Village from under the Coney Glade lift at Snowmass
Resort in Colorado.
SKI RESORT, Colo. — As the thermometer drops in the
Roaring Fork Valley, sport shop clerks, restaurant owners
and hotel managers in the town of Aspen study the sky,
eager for signs of winter. Grey days are promising; black
clouds could bring the season’s first big snow.
there’s blue sky ahead for families planning a ski
vacation at one of the "fantastic four" —
Snowmass, Buttermilk, Aspen Highlands and Aspen — all
within 25 minutes of each other. That’s because the ski
group is offering one of the most generous "Kids Stay
and Ski Free" packages we’ve seen, the answer for
parents who can afford a ski vacation for two or maybe
three skiers, but not for four or five.
ski play for preschoolers, the 5 and under bunch, is more
popular now than ever before. But the Aspen-Snowmass
program is for children ages 7-12, those critical years
when kids are strong enough to ski, learn fast and aren’t
afraid of taking a tumble. And as any ski instructor will
tell you, the 7-year-old who loves snow-plowing on the
bunny slopes will be skiing intermediate runs next year
and flying off the top by the time he or she is 10.
how the "Kids Stay and Ski Free" package works.
For every adult who buys a three, four or five-night
lodging-and-lift ticket package (or more days if you have
the time) one child gets the same package free, plus one
group lesson. If the adult rents skis and boots, the child
gets ski gear, too. The child must be sharing a room with
an adult and there are some date restrictions.
the math. Four can ski for the price of two, six for the
price of three, eight for the price of four, and so on.
The adults in your group can be grandparents, aunts,
uncles or friends; the kids can be your kids or anyone’s
kids, as long as they’re 7-12 years old. Especially
sweet are this season’s available travel dates, the last
two weeks of March and the first week of April, when
things warm up a little (January is too cold).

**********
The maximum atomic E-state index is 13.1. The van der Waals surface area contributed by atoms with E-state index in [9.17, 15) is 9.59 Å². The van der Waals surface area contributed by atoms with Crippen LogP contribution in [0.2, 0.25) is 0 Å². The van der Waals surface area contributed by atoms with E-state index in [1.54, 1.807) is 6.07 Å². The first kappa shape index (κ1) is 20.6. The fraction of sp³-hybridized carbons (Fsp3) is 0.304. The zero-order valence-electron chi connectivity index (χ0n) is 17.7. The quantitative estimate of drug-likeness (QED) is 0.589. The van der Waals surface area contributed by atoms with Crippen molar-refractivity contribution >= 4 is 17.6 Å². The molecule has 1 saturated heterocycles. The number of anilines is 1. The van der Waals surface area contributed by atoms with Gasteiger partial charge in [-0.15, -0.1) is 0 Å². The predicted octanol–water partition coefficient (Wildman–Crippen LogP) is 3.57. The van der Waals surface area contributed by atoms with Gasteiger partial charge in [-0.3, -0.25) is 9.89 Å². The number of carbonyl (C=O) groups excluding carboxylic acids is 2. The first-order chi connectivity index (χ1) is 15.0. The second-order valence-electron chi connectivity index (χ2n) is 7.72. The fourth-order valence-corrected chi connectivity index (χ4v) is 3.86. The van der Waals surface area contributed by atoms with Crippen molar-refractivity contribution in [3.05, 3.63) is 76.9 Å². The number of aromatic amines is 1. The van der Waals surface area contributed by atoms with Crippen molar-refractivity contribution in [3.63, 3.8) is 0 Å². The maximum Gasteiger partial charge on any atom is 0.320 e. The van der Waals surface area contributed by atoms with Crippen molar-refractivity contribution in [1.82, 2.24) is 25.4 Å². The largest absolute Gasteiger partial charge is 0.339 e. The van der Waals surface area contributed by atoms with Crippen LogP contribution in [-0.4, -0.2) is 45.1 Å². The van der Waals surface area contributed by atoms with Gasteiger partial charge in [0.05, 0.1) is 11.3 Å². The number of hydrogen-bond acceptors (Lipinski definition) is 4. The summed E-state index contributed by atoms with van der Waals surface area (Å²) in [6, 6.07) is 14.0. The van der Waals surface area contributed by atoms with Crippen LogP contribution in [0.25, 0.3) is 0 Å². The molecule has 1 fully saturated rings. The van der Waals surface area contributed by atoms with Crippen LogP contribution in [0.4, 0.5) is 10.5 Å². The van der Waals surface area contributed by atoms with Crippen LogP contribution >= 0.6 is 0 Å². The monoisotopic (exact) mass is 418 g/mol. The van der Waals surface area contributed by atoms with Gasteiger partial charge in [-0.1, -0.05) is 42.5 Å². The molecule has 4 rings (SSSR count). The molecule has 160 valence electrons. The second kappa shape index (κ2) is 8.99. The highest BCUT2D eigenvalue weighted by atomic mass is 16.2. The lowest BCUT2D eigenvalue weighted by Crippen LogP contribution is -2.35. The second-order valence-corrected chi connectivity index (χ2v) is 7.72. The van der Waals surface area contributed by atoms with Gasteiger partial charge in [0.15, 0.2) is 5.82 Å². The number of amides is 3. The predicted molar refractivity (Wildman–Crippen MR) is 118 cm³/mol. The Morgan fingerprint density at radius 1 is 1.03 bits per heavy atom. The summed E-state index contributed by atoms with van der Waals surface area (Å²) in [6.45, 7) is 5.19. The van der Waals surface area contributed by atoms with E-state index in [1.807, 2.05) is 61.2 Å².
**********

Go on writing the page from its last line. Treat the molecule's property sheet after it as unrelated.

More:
not that the suits at the "fantastic four"
suddenly got it in their hearts to distribute gifts to the
needy. But they want parents who love ski vacations to be
able to bring their kids. If the resort is up and running
anyway, paying for electricity, snowcats, chairlifts, the
instructors and the office staff, they need customers. And
just maybe it’s a nice way to reward loyal fans.
would include us, of course, staying in a condo at
Snowmass, riding the chairlifts, hitting the slopes early
and using the money we saved to pay for Grandpa’s gala
70th birthday dinner. As befitted the occasion, we held it
at Snowmass’ slick newcomer, the fabulous Viceroy Hotel,
at the base of Fanny Hill. Grandpa didn’t actually ski
downhill. But he loved the dog sledding, the snowmobiling
and the trout fishing.
3,332 skiable acres, Snowmass isn’t the biggest in North
America. But it’s still a giant. With 94 trails and 21
chairlifts spread over four separate summits, the slopes
are rarely crowded. You can ski from the summit, in the
clouds at 12,510 feet, down to Snowmass Village on trails
that fit your skills, from steeps and glades to bump runs,
and from open bowls to cruisers and bunny hills.
and Aspen do have different personalities," said
resort spokesman Jeff Hanle, when asked to compare
Snowmass with Aspen. "Snowmass is a family kind of
place. The same kids who learn to ski in our ski school
come back as college kids, then as young marrieds and
eventually bring their own children."
skiers who haven’t been to Snowmass recently a surprise
is in order. The base Village has been relocated in
an expansive new area at the base of the hill, and the
Fanny Hill run is also longer. The old chair lift is gone,
replaced by the Village Express, a super-dooper high-speed
six-pack. The new "Sheer Bliss" chair goes where
few skiers went before, accessing the expert-only terrain
in the Big Burn area. And an advanced-level terrain park
below Velvet Falls keeps boarders and freestyle skiers on
their toes. Literally.
kids’ ski schools have moved to new quarters where it’s
easier for parents to drop off and pick up their children.
Kids in group lessons are divided by age and skill level
and guided around the slopes by very cool young
instructors who think there’s no better way to spend a
day skiing than with a bunch of kids.
ski school ends at 3 p.m., leaving time for family skiing,
a chance for the kids to show their parents what they’ve
learned. Our family fave is Sneaky’s, an intermediate
trail off the Big Burn Summit, with Banzai running at
lift tickets are good at all four ski resorts, spice up
your vacation by skiing a day at Aspen and one at
Buttermilk. The night before, leave your skis in the
outdoor ski check with instructions to be delivered to
wherever you’re skiing next. Get there the next morning
on the free shuttle bus, and your skis will be waiting.
miss our favorite family night out, a hearty ranch dinner
with wine and live bluegrass music at the Lynn Britt
Cabin, a restored log cabin on an upper slope. Diners meet
at Snowmass Village at 5:30 p.m. for a snowcat-pulled
sleigh ride uphill to the cabin. The ride back down, with
the stars lighting the way, is an evening our kids still
talk about. Reservations are a must.
does it snow? Usually by Thanksgiving, with frequent
storms in January and February, big snows in March and
into April. January is the coldest month to be skiing;
mid-February through March is peak season. By April, when
most town residents are scanning the trees for budding
leaves, you can ski in shorts.
Book the Ski-Free-Stay-Free packages in advance and by
specified dates, listed on the website, at